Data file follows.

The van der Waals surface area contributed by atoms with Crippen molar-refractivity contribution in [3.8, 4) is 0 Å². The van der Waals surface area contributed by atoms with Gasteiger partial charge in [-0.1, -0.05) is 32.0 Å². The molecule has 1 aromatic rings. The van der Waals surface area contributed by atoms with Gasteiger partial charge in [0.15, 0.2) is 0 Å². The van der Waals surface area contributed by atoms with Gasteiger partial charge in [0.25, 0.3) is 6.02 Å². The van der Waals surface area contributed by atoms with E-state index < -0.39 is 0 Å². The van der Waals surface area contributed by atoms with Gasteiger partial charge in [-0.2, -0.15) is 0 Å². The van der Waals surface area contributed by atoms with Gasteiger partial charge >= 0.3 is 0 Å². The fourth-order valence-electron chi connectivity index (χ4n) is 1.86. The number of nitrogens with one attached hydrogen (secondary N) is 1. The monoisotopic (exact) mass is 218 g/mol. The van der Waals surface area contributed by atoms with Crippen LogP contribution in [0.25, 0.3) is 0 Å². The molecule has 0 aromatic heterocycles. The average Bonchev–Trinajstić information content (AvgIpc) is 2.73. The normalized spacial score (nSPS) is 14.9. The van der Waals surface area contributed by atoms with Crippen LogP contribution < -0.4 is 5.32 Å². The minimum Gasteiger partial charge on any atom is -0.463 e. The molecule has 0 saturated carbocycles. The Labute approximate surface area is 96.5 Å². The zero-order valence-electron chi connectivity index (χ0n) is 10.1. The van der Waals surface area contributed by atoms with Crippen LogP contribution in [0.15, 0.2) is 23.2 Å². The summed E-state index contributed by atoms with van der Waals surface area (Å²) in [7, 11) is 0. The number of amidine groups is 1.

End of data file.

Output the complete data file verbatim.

The van der Waals surface area contributed by atoms with Crippen molar-refractivity contribution in [3.8, 4) is 0 Å². The van der Waals surface area contributed by atoms with Gasteiger partial charge in [-0.1, -0.05) is 32.0 Å². The molecule has 1 aromatic rings. The van der Waals surface area contributed by atoms with Gasteiger partial charge in [0.15, 0.2) is 0 Å². The van der Waals surface area contributed by atoms with Gasteiger partial charge in [0.25, 0.3) is 6.02 Å². The van der Waals surface area contributed by atoms with E-state index < -0.39 is 0 Å². The van der Waals surface area contributed by atoms with Gasteiger partial charge in [-0.2, -0.15) is 0 Å². The van der Waals surface area contributed by atoms with Gasteiger partial charge >= 0.3 is 0 Å². The fourth-order valence-electron chi connectivity index (χ4n) is 1.86. The number of nitrogens with one attached hydrogen (secondary N) is 1. The monoisotopic (exact) mass is 218 g/mol. The van der Waals surface area contributed by atoms with Crippen LogP contribution in [0.25, 0.3) is 0 Å². The molecule has 0 aromatic heterocycles. The average Bonchev–Trinajstić information content (AvgIpc) is 2.73. The normalized spacial score (nSPS) is 14.9. The van der Waals surface area contributed by atoms with Crippen LogP contribution < -0.4 is 5.32 Å². The minimum Gasteiger partial charge on any atom is -0.463 e. The molecule has 0 saturated carbocycles. The Labute approximate surface area is 96.5 Å². The zero-order valence-electron chi connectivity index (χ0n) is 10.1. The van der Waals surface area contributed by atoms with Crippen LogP contribution in [0.15, 0.2) is 23.2 Å². The summed E-state index contributed by atoms with van der Waals surface area (Å²) in [7, 11) is 0. The number of amidine groups is 1.